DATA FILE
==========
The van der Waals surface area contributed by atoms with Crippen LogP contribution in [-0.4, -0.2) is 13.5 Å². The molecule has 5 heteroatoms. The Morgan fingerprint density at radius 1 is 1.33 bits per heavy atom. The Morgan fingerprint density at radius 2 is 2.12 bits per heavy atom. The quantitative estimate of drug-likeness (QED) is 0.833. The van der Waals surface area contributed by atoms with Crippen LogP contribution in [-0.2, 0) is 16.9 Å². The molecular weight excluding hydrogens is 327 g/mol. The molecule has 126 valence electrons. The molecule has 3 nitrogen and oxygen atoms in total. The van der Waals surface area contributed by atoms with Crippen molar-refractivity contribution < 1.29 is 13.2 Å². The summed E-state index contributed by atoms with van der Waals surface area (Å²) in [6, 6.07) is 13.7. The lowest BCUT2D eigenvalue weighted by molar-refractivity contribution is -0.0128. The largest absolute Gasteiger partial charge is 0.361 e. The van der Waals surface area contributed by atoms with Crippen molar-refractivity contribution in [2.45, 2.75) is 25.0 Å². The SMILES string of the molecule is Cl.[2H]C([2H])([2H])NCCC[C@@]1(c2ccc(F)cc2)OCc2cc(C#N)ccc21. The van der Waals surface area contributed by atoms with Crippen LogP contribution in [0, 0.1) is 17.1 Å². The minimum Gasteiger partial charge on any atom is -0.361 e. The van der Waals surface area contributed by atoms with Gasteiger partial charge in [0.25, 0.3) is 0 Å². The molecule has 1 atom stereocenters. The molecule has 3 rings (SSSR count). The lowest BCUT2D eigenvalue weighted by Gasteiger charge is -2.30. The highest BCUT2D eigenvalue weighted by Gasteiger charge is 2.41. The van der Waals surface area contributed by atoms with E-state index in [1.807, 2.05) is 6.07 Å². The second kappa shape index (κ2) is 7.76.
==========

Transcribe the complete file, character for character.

The van der Waals surface area contributed by atoms with Crippen LogP contribution in [-0.4, -0.2) is 13.5 Å². The molecule has 5 heteroatoms. The Morgan fingerprint density at radius 1 is 1.33 bits per heavy atom. The Morgan fingerprint density at radius 2 is 2.12 bits per heavy atom. The quantitative estimate of drug-likeness (QED) is 0.833. The van der Waals surface area contributed by atoms with Crippen LogP contribution in [-0.2, 0) is 16.9 Å². The molecular weight excluding hydrogens is 327 g/mol. The molecule has 126 valence electrons. The molecule has 3 nitrogen and oxygen atoms in total. The van der Waals surface area contributed by atoms with Crippen molar-refractivity contribution < 1.29 is 13.2 Å². The summed E-state index contributed by atoms with van der Waals surface area (Å²) in [6, 6.07) is 13.7. The lowest BCUT2D eigenvalue weighted by molar-refractivity contribution is -0.0128. The largest absolute Gasteiger partial charge is 0.361 e. The van der Waals surface area contributed by atoms with Crippen molar-refractivity contribution in [2.45, 2.75) is 25.0 Å². The SMILES string of the molecule is Cl.[2H]C([2H])([2H])NCCC[C@@]1(c2ccc(F)cc2)OCc2cc(C#N)ccc21. The van der Waals surface area contributed by atoms with Crippen LogP contribution in [0, 0.1) is 17.1 Å². The minimum Gasteiger partial charge on any atom is -0.361 e. The van der Waals surface area contributed by atoms with Gasteiger partial charge in [0.25, 0.3) is 0 Å². The molecule has 1 atom stereocenters. The molecule has 3 rings (SSSR count). The lowest BCUT2D eigenvalue weighted by Gasteiger charge is -2.30. The highest BCUT2D eigenvalue weighted by Gasteiger charge is 2.41. The van der Waals surface area contributed by atoms with E-state index in [1.807, 2.05) is 6.07 Å². The second kappa shape index (κ2) is 7.76.